Remembrance Day: Memories of service spanning generations

Nov 11, 2022 | Canadian News, International, News

Junior Brown, a 61-year-old retired veteran, reflected on his experience serving in the army and what Remembrance Day meant to him.

“I enlisted in the Jamaica Defence Force in 1991,” Brown said. “It was a very challenging experience from the initial training to my retirement.

“The physical aspect of military training and trying to adjust to a new life was hard. I was only 20 when I enrolled and couldn’t see my family when I wanted to,” he said.

Brown said serving his country taught him many lessons that he’ll continue to carry with him.

Junior Brown standing in front of bamboo trees in his uniform.

Junior Brown standing in front of bamboo trees in his uniform. He was a member of the Jamaican Defence Force. Photo credit: Junior Brown

“I learned how to be creative,” Brown said. “Eventually, I adopted a ‘never say never’ outlook. It makes you treasure the journey and the friendships you make.”

Remembrance Day, previously known as Armistice Day, began in 1919, after the First World War ended. It marks the eleventh hour of the eleventh day of the eleventh month, the moment the war ended.

A moment of silence is observed at 11 a.m.

Prime Minister Justin Trudeau said Friday the country vows to never forget the sacrifices made by armed forces members and veterans.

“Today, we pay tribute to Canadian service members, past and present, for all they have done to keep us safe,” he said. “At the eleventh hour of the eleventh day of the eleventh month, we observe two minutes of silence for the brave women and men who gave their lives in the service of a better Canada – we are forever in their debt.”

“Lest we forget,” Trudeau said.

One Humber student, however, wasn’t aware the day was approaching.

“I think this is a good day to remember the people that laid down their lives, but I don’t associate November with Remembrance Day,” said Rayvon Johnson, a third-year student in the Mechanical Engineering Technology program.

He said the day hadn’t crossed his mind since he attended mandatory assemblies in elementary school.

“All that really happens now is you get a poppy and that’s pretty much it,” he said. “Maybe if it was more like other holidays where people go all out with decorations then it would be on my mind.”

Eric Robert Lindsay, a 101-year-old veteran, sold poppies, the iconic symbol of Remembrance Day, earlier this week at Sherway Gardens Mall in south Etobicoke.

He said he enlisted the year before the Second World War began in 1939.

The recruitment photo of Eric Lindsay when he was 18 in 1939. Now 101 years old, Lindsay still mans a Remembrance Day poppy table.

The recruitment photo of Eric Lindsay when he was 18 in 1939. Now 101 years old, Lindsay still mans a Remembrance Day poppy table. Photo credit: Courtesy Eric Lindsay

“I could see the war was coming,” Lindsay said. “I joined the Territorial Army. When my mother found out I had joined, she said, ‘Why don’t you tell them your right age?’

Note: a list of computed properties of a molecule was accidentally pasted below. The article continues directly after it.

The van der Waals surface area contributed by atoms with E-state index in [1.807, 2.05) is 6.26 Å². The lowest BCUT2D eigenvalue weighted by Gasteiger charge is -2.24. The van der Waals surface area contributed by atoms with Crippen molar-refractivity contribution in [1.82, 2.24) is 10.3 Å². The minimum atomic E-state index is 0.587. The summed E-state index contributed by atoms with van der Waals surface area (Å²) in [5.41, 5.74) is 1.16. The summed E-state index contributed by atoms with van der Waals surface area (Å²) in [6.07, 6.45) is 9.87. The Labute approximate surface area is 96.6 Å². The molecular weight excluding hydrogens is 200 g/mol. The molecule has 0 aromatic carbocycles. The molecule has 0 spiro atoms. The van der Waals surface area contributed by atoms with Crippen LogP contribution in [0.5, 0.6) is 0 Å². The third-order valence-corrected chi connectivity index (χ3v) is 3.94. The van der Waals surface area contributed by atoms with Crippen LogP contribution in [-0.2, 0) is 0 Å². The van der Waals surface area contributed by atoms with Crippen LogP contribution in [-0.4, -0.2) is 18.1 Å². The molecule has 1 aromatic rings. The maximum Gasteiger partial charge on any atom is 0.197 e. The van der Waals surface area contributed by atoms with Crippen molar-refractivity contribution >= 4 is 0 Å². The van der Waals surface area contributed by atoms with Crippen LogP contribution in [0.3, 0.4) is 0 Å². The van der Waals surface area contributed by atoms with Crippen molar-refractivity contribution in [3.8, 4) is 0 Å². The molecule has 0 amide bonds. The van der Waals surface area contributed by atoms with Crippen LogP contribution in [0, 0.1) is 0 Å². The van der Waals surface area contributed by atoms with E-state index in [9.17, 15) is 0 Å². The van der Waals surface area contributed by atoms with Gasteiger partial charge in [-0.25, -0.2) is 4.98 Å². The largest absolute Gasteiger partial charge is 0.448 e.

“Well, I was actually 15, but I said I was 16,” he said. “Well, I could drive and I was teaching older men than me.”

Lindsay said he was eventually deployed behind what was then believed to be the impregnable Maginot Line in eastern France.

“My two friends who joined at the same time were captured by the Germans,” he said. “I got out because a young officer got into my cab” and fled. Along the escape route, Allied soldiers were damaging their abandoned trucks to prevent the Germans from using them.

Lindsay said he returned to southern England, later to join a regiment in Scotland, but after a short interview he became tired and didn’t mention how he managed to cross the English Channel.

History knows it as the Battle of Dunkirk, where more than 330,000 British, French and Belgian troops were evacuated by boat under heavy German fire.

Jennifer Facey, a part-time teacher at Yorkwoods Public School, is trying to change the narrative and educate students in the best way she can.

A headshot of Jennifer Facey standing outside of Yorkwoods Public School

A headshot of Jennifer Facey standing outside Yorkwoods Public School. She is teaching her students about veterans. Photo credit: Jennifer Facey

“Each year, I give my students this exercise where they have to imagine that their loved one has been drafted into the army,” Facey said.

“My students are encouraged to put themselves in the family members’ shoes,” she said. “As young minds and as seedlings, they can be impacted by reflecting on the work veterans did for the country.”

Canadians wear a poppy on the left side of their lapel to show respect for the veterans.

The poppy is a flower that grew on the battlefields in North West France after the First World War ended. It is one of the most powerful symbols used to honour veterans.

“I don’t only want them to think of the red rose or petals,” Facey said. “I want my students to leave my class knowing the significance that this day holds so they can take it with them when they are older.”

There are several ways to remember Remembrance Day, but for veterans like Brown, it will always carry special significance.

“I feel proud to have served,” Brown said. “For me, it means a day of recognition for those who served before me and makes me feel proud to be counted among the veterans.”